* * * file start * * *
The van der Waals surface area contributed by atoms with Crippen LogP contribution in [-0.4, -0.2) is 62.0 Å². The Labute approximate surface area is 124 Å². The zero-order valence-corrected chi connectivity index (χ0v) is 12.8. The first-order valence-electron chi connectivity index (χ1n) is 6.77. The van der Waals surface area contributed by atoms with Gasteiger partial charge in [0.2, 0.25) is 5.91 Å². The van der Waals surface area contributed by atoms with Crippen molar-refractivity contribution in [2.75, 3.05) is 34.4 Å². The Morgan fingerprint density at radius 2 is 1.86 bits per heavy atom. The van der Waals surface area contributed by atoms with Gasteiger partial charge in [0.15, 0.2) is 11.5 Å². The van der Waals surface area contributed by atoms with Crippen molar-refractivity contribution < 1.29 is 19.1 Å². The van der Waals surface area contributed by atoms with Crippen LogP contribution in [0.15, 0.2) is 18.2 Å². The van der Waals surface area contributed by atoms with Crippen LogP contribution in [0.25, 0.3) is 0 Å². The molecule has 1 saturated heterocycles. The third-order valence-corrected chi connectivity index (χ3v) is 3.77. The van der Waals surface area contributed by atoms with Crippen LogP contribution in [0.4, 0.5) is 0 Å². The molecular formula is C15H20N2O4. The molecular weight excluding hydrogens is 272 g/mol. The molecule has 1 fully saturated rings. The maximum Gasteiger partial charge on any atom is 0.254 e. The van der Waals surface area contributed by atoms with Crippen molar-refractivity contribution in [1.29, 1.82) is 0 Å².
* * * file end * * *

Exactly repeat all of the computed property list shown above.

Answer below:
The van der Waals surface area contributed by atoms with Crippen LogP contribution in [-0.4, -0.2) is 62.0 Å². The Labute approximate surface area is 124 Å². The zero-order valence-corrected chi connectivity index (χ0v) is 12.8. The first-order valence-electron chi connectivity index (χ1n) is 6.77. The van der Waals surface area contributed by atoms with Gasteiger partial charge in [0.2, 0.25) is 5.91 Å². The van der Waals surface area contributed by atoms with Crippen molar-refractivity contribution in [2.75, 3.05) is 34.4 Å². The Morgan fingerprint density at radius 2 is 1.86 bits per heavy atom. The van der Waals surface area contributed by atoms with Gasteiger partial charge in [0.15, 0.2) is 11.5 Å². The van der Waals surface area contributed by atoms with Crippen molar-refractivity contribution < 1.29 is 19.1 Å². The van der Waals surface area contributed by atoms with Crippen LogP contribution in [0.15, 0.2) is 18.2 Å². The van der Waals surface area contributed by atoms with Crippen LogP contribution in [0.25, 0.3) is 0 Å². The molecule has 1 saturated heterocycles. The third-order valence-corrected chi connectivity index (χ3v) is 3.77. The van der Waals surface area contributed by atoms with Crippen LogP contribution in [0.4, 0.5) is 0 Å². The molecular formula is C15H20N2O4. The molecular weight excluding hydrogens is 272 g/mol. The molecule has 1 fully saturated rings. The maximum Gasteiger partial charge on any atom is 0.254 e. The van der Waals surface area contributed by atoms with Crippen molar-refractivity contribution in [1.29, 1.82) is 0 Å².